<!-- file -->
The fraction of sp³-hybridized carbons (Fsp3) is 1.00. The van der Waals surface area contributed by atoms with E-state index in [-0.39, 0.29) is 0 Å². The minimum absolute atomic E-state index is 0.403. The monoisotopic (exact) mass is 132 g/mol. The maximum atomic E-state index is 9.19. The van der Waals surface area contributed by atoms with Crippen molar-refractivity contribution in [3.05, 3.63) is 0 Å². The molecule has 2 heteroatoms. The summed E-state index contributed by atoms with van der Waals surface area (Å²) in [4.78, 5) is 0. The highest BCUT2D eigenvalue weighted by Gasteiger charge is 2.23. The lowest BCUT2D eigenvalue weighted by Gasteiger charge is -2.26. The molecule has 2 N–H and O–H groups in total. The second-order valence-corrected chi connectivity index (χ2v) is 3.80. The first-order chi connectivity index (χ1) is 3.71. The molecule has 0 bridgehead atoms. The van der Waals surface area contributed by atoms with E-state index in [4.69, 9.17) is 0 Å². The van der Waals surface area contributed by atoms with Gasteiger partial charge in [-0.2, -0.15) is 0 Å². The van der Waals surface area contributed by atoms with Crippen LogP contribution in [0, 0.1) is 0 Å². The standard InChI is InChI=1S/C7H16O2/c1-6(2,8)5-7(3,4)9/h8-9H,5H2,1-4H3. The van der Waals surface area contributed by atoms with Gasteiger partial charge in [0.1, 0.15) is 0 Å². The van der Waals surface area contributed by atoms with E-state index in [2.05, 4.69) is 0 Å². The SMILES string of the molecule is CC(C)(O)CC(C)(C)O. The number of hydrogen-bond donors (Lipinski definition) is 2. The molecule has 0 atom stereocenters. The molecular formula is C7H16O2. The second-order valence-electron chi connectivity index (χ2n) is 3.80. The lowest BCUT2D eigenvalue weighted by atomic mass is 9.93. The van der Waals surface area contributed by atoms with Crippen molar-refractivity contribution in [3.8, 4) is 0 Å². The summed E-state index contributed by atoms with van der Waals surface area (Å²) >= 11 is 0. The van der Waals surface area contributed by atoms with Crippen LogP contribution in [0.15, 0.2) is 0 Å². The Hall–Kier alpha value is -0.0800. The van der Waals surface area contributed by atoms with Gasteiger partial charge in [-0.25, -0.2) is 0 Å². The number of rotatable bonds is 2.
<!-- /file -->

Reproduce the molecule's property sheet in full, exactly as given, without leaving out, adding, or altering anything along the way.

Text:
The fraction of sp³-hybridized carbons (Fsp3) is 1.00. The van der Waals surface area contributed by atoms with E-state index in [-0.39, 0.29) is 0 Å². The minimum absolute atomic E-state index is 0.403. The monoisotopic (exact) mass is 132 g/mol. The maximum atomic E-state index is 9.19. The van der Waals surface area contributed by atoms with Crippen molar-refractivity contribution in [3.05, 3.63) is 0 Å². The molecule has 2 heteroatoms. The summed E-state index contributed by atoms with van der Waals surface area (Å²) in [4.78, 5) is 0. The highest BCUT2D eigenvalue weighted by Gasteiger charge is 2.23. The lowest BCUT2D eigenvalue weighted by Gasteiger charge is -2.26. The molecule has 2 N–H and O–H groups in total. The second-order valence-corrected chi connectivity index (χ2v) is 3.80. The first-order chi connectivity index (χ1) is 3.71. The molecule has 0 bridgehead atoms. The van der Waals surface area contributed by atoms with E-state index in [4.69, 9.17) is 0 Å². The van der Waals surface area contributed by atoms with Gasteiger partial charge in [-0.2, -0.15) is 0 Å². The van der Waals surface area contributed by atoms with Crippen LogP contribution in [0, 0.1) is 0 Å². The standard InChI is InChI=1S/C7H16O2/c1-6(2,8)5-7(3,4)9/h8-9H,5H2,1-4H3. The van der Waals surface area contributed by atoms with Gasteiger partial charge in [0.1, 0.15) is 0 Å². The van der Waals surface area contributed by atoms with E-state index in [2.05, 4.69) is 0 Å². The SMILES string of the molecule is CC(C)(O)CC(C)(C)O. The number of hydrogen-bond donors (Lipinski definition) is 2. The molecule has 0 atom stereocenters. The molecular formula is C7H16O2. The second-order valence-electron chi connectivity index (χ2n) is 3.80. The lowest BCUT2D eigenvalue weighted by atomic mass is 9.93. The van der Waals surface area contributed by atoms with Crippen molar-refractivity contribution in [3.8, 4) is 0 Å². The summed E-state index contributed by atoms with van der Waals surface area (Å²) >= 11 is 0. The van der Waals surface area contributed by atoms with Crippen LogP contribution in [0.15, 0.2) is 0 Å². The Hall–Kier alpha value is -0.0800. The van der Waals surface area contributed by atoms with Gasteiger partial charge in [-0.25, -0.2) is 0 Å². The number of rotatable bonds is 2.